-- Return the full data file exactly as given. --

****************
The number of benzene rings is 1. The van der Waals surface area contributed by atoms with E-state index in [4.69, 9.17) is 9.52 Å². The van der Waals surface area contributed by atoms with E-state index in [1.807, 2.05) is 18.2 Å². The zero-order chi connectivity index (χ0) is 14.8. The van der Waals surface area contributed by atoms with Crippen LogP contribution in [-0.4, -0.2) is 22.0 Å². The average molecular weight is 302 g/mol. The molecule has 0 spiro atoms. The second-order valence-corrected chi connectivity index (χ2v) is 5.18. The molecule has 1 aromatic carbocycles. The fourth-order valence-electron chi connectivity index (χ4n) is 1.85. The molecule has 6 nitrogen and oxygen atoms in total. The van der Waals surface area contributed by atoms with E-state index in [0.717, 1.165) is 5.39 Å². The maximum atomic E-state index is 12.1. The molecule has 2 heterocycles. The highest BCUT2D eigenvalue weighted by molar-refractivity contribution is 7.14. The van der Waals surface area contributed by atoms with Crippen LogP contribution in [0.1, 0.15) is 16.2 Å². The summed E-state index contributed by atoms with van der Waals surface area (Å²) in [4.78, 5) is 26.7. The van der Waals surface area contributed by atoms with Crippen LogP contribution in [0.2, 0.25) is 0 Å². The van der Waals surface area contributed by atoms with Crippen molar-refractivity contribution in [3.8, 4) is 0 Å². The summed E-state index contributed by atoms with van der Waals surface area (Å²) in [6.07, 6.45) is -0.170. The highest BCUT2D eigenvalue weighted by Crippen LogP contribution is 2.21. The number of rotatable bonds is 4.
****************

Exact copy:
The number of benzene rings is 1. The van der Waals surface area contributed by atoms with E-state index in [4.69, 9.17) is 9.52 Å². The van der Waals surface area contributed by atoms with E-state index in [1.807, 2.05) is 18.2 Å². The zero-order chi connectivity index (χ0) is 14.8. The van der Waals surface area contributed by atoms with Crippen LogP contribution in [-0.4, -0.2) is 22.0 Å². The average molecular weight is 302 g/mol. The molecule has 0 spiro atoms. The second-order valence-corrected chi connectivity index (χ2v) is 5.18. The molecule has 1 aromatic carbocycles. The fourth-order valence-electron chi connectivity index (χ4n) is 1.85. The molecule has 6 nitrogen and oxygen atoms in total. The van der Waals surface area contributed by atoms with E-state index in [0.717, 1.165) is 5.39 Å². The maximum atomic E-state index is 12.1. The molecule has 2 heterocycles. The highest BCUT2D eigenvalue weighted by molar-refractivity contribution is 7.14. The van der Waals surface area contributed by atoms with Crippen LogP contribution in [0.1, 0.15) is 16.2 Å². The summed E-state index contributed by atoms with van der Waals surface area (Å²) in [4.78, 5) is 26.7. The van der Waals surface area contributed by atoms with Crippen LogP contribution in [0.2, 0.25) is 0 Å². The van der Waals surface area contributed by atoms with Crippen molar-refractivity contribution in [3.8, 4) is 0 Å². The summed E-state index contributed by atoms with van der Waals surface area (Å²) in [6.07, 6.45) is -0.170. The highest BCUT2D eigenvalue weighted by Crippen LogP contribution is 2.21. The number of rotatable bonds is 4.